Thread: Jib/Crane

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    Jib/Crane
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    Senior Member Peter C.'s Avatar
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    I've got a new project where the client bought a crane. He wanted to use it to add interest and film higher sections of static objects that are up to 15' tall. The main issue is the crane is so long (15') that I find is very difficult to get smooth shots. The slightest touch can cause it to shake horizontally. Whether it's ramping up or down the speed, or keeping the motion consistent, without a side to side wobble is very difficult. When you get to your desired end point it takes a minute for it to come to a full rest without any shake. I've suggested shorting the arm, the tripod its on is decent, its just such a massive setup, and it's not a high end crane. I can practice with it to try to get better results... Frustrating.

    I've have a slider and have used that to create more variety. In general I find being able to pull off professional motion broll difficult and time consuming. Anyone here have crane/jib experience?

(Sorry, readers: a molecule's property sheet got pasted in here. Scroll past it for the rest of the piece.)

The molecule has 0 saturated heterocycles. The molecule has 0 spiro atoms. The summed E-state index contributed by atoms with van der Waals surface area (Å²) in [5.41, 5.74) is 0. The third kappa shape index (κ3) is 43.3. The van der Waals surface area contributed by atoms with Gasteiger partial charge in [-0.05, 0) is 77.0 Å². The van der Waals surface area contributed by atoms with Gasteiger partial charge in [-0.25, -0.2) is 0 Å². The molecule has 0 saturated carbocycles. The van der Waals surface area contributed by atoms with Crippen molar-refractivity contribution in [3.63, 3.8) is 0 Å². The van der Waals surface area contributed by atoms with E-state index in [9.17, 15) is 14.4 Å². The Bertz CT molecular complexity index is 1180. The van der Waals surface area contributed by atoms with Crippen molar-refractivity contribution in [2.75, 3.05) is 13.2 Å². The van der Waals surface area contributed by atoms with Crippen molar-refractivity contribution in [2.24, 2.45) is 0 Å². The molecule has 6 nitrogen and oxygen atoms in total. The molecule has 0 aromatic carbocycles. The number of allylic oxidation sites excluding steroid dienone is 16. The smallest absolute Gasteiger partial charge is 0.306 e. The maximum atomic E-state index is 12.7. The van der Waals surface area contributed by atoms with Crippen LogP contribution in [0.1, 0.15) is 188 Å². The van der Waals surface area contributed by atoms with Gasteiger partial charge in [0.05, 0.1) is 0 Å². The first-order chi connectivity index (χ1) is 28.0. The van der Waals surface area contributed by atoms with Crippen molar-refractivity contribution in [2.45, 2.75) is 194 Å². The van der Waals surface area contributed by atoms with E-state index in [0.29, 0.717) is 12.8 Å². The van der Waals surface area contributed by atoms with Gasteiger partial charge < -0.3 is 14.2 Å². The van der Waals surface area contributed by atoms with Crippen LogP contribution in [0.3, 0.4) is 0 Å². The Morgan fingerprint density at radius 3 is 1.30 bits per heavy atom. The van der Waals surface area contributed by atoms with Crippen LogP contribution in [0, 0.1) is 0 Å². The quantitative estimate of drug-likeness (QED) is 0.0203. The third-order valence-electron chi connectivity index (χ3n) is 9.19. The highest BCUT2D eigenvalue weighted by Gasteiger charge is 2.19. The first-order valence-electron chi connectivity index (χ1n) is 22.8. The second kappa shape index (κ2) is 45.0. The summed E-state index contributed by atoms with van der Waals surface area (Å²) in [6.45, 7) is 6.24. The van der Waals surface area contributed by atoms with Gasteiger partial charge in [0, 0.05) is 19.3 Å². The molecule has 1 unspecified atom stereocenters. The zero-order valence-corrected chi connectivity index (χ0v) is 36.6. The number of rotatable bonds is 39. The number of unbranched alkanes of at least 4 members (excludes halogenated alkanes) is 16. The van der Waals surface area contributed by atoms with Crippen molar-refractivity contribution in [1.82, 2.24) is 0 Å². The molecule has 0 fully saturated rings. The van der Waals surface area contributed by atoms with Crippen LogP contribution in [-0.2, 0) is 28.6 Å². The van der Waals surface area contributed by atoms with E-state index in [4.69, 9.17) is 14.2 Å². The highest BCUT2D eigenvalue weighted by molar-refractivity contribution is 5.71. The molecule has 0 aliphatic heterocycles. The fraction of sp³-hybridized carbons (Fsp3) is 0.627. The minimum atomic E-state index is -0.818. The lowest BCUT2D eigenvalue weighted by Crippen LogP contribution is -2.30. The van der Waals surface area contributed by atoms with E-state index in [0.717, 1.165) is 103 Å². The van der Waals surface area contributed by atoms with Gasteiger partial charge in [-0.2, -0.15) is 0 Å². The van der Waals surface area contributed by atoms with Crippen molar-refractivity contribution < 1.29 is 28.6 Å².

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    You have a poorly designed head on the crane. A proper crane design won't have that problem. It doesn't matter how long the crane is, weight on the end of a head, when coming to a stop, is going to want to keep going. If the head isn't solid with good bearings and tight tolerances, it's going to flop around.

    Someone posted a crane product here that actually had a design that made the problem you describe as almost on purpose. They designed a floppy head. They thought it would make the head stay level, but all it did was make it floppy.

    Or maybe you are talking about the entire crane. Still, bad design. To stop the lateral movement, it either needs big, heavy square tubes like a Chapman or it needs lateral cables and struts to keep it stiff.